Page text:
I made the ground ready with plenty of grass cuttings and fuirtlizer and put up a bug house and plenty of water for the bugs .plenty of water just to keep the ground wet not drowning the plant
Maybe you should go for non grafted black passion fruit , only lasts for four years,prolific fruiting though
Thanks for joining in the discussion and sharing your knowledge @Chris6. We are looking forward to reading more of your posts soon.
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Thanks - I’ll give it a go. And I think I have a better place for it to grow, more sun less competition! Thanks all x
RosieW... You are not alone in having difficulty with growing passionfruit. I am in Brisbane, supposedly the best climate for them, but I did all of the right things and they still failed. I had a light well drained soil with added compost. I placed the plant in at the same height as it was in the pot and in a position that got 6 hours of sunlight per day. I spread a little organic fertilizer (for fruit trees), keeping it away from the trunk of the vine. I got lots of green growth but in 3 years not even a single flower let alone any fruit. I assume it was getting too much nitrogen from somewhere but I had used a fertilizer higher in phosphorous and potassium so who knows. I tried again at my community garden and just did what my father had done. He always placed a couple of fish heads in the planting hole, covered them with 6 inches of soil and planted the vine on top of this. Voila, success!!!! Give it a go.
Hello @RosieW I know this article is over two year old now, but such and interesting subject, one I'm interested to hear how you got on, as I have been in similar situations over the years. I 1st tried growing a passion fruit over 25 years ago in Tamworth, I wasn't going to bad, till the winter hit and frosts took care of that plant and I didn't really bother after that as I didn't have an area that would protect it during the winter. Then I moved to the Mid North Coast and had another go at growing passion fruit and wow, it just took off and no frosts, or very minimal frosts and it was protected between two well established mandarin trees. That vine was still going strong 8 years on and as thick as my arm. Each year I gave it a big hair cut as it was overtaking the mandarin trees.. Now I have moved again Dubbo area this time and taking into consideration we get such savage heat and frosts. I planted one over a year ago, under the eave of a pergola between the rain water tanks. I covered it up well through last winter and it survived. I now have shade cloth around the pergola and the vine is under this and still alive and growing like mad. I'm hoping it goes well over this winter as it's now too big to cover all of it up.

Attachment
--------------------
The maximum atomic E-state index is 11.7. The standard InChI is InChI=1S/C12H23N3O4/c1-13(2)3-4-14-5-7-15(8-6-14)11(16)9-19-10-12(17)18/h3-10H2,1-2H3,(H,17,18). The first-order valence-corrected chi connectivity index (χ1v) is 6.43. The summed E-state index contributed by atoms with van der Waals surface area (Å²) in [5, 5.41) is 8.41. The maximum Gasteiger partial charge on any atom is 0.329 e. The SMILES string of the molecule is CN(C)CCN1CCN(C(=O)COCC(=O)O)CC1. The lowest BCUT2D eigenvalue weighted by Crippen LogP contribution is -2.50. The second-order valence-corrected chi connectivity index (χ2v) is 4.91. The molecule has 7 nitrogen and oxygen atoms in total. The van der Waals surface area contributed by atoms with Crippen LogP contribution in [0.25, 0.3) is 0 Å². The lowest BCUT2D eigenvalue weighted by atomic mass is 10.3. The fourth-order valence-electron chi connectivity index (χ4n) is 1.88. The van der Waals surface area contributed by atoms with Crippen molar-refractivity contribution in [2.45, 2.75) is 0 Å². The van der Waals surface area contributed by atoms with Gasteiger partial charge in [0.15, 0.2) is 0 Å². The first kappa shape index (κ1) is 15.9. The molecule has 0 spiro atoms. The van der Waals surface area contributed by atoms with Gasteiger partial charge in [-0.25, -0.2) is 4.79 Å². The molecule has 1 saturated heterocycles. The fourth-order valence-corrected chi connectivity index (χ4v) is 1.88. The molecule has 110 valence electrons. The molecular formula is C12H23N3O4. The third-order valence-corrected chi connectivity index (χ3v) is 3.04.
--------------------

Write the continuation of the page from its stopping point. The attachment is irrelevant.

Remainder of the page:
I will continue to cover the base of the plant each night as I did last year during Winter. I've also purchased another one to put down the other end of the pergola ~ So wish me luck.
This old gal
Let's keep the old topic alive. How did everyone's attempts go?
I'm trying this year, need to buy the soil and manure and stuff tomorrow.
Can anyone recommend any products for planting in the Canberra region?
I have the blackest of thumbs.
before i planted the passionfruit (in area where it get lots of sun) I first dug two deep holes each 60cm away from where i intended to plant the passion fruit eg 0.....o.......0 So the passion fruit is middle o @ left.
The surrounding soil is very easy to work and has had LOTS of gypsum and compost over the years to make it very easy to work.
Then I ordered two Large Bull's livers from the butcher. The two holes = 0 in the diagram were 60cm deep. Dropped one intact bull liver into each hole. topped each hole with 20cm of sheep manure. Then covered the rest with the surrounding soil and covered the lot with pea straw.
Purchased a small "Nelly Kelly" passion fruit for the central hole. Did not add anything additional to the planting hole.
Thrived ever since. leaves are always very green
I'd recommend investing in a good quality soil like Scotts Osmocote 25L Garden Soil Premium Planting Mix and a controlled-release fertiliser like Scotts Osmocote 500g Citrus Fruit Controlled-release Fertiliser is also a must. If you run into a clay layer when digging, that really need to be addressed, you don't want to plant directly on top of it as you'll end up with a passionfruit with roots that are constantly wet.
We look forward to hearing how you go and it would be great to see some pictures of your plants once complete.
It's great to hear your liver trick and method is still producing results. It would be great to see some pictures of your plants once the growing season really hits.
Many thanks for your contribution I trust our members find it helpful.